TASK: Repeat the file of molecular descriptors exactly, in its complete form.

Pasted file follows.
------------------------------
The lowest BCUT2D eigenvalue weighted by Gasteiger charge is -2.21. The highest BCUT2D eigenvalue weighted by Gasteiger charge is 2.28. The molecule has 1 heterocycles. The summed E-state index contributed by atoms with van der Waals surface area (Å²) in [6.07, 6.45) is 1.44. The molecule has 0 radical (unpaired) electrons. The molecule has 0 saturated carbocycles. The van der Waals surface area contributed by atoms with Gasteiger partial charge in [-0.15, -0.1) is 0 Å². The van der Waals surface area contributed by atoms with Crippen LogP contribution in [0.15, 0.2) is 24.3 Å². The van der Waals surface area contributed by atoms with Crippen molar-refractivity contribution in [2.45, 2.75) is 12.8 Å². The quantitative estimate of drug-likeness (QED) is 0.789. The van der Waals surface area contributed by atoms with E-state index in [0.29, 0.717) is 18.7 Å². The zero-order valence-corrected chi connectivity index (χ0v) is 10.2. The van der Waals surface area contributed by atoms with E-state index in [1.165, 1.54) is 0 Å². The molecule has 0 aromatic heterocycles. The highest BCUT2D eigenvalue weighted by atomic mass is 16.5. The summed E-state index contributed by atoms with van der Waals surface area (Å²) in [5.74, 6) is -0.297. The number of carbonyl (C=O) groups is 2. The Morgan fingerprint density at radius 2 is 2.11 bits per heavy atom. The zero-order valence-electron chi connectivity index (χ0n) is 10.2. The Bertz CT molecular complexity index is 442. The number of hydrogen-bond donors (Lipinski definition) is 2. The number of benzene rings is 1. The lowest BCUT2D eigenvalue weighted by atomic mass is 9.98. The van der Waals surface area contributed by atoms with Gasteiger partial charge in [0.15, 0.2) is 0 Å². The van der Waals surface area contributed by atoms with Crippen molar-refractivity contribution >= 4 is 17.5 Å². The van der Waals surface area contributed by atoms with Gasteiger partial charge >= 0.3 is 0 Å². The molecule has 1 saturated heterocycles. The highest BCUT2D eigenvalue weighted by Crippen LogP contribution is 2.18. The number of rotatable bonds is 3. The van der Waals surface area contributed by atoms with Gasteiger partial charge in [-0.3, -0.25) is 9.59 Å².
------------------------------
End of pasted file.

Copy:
The lowest BCUT2D eigenvalue weighted by Gasteiger charge is -2.21. The highest BCUT2D eigenvalue weighted by Gasteiger charge is 2.28. The molecule has 1 heterocycles. The summed E-state index contributed by atoms with van der Waals surface area (Å²) in [6.07, 6.45) is 1.44. The molecule has 0 radical (unpaired) electrons. The molecule has 0 saturated carbocycles. The van der Waals surface area contributed by atoms with Gasteiger partial charge in [-0.15, -0.1) is 0 Å². The van der Waals surface area contributed by atoms with Crippen LogP contribution in [0.15, 0.2) is 24.3 Å². The van der Waals surface area contributed by atoms with Crippen molar-refractivity contribution in [2.45, 2.75) is 12.8 Å². The quantitative estimate of drug-likeness (QED) is 0.789. The van der Waals surface area contributed by atoms with E-state index in [0.29, 0.717) is 18.7 Å². The zero-order valence-corrected chi connectivity index (χ0v) is 10.2. The van der Waals surface area contributed by atoms with E-state index in [1.165, 1.54) is 0 Å². The molecule has 0 aromatic heterocycles. The highest BCUT2D eigenvalue weighted by atomic mass is 16.5. The summed E-state index contributed by atoms with van der Waals surface area (Å²) in [5.74, 6) is -0.297. The number of carbonyl (C=O) groups is 2. The Morgan fingerprint density at radius 2 is 2.11 bits per heavy atom. The zero-order valence-electron chi connectivity index (χ0n) is 10.2. The Bertz CT molecular complexity index is 442. The number of hydrogen-bond donors (Lipinski definition) is 2. The number of benzene rings is 1. The lowest BCUT2D eigenvalue weighted by atomic mass is 9.98. The van der Waals surface area contributed by atoms with Gasteiger partial charge in [0.15, 0.2) is 0 Å². The van der Waals surface area contributed by atoms with Crippen molar-refractivity contribution >= 4 is 17.5 Å². The van der Waals surface area contributed by atoms with Gasteiger partial charge >= 0.3 is 0 Å². The molecule has 1 saturated heterocycles. The highest BCUT2D eigenvalue weighted by Crippen LogP contribution is 2.18. The number of rotatable bonds is 3. The van der Waals surface area contributed by atoms with Gasteiger partial charge in [-0.3, -0.25) is 9.59 Å².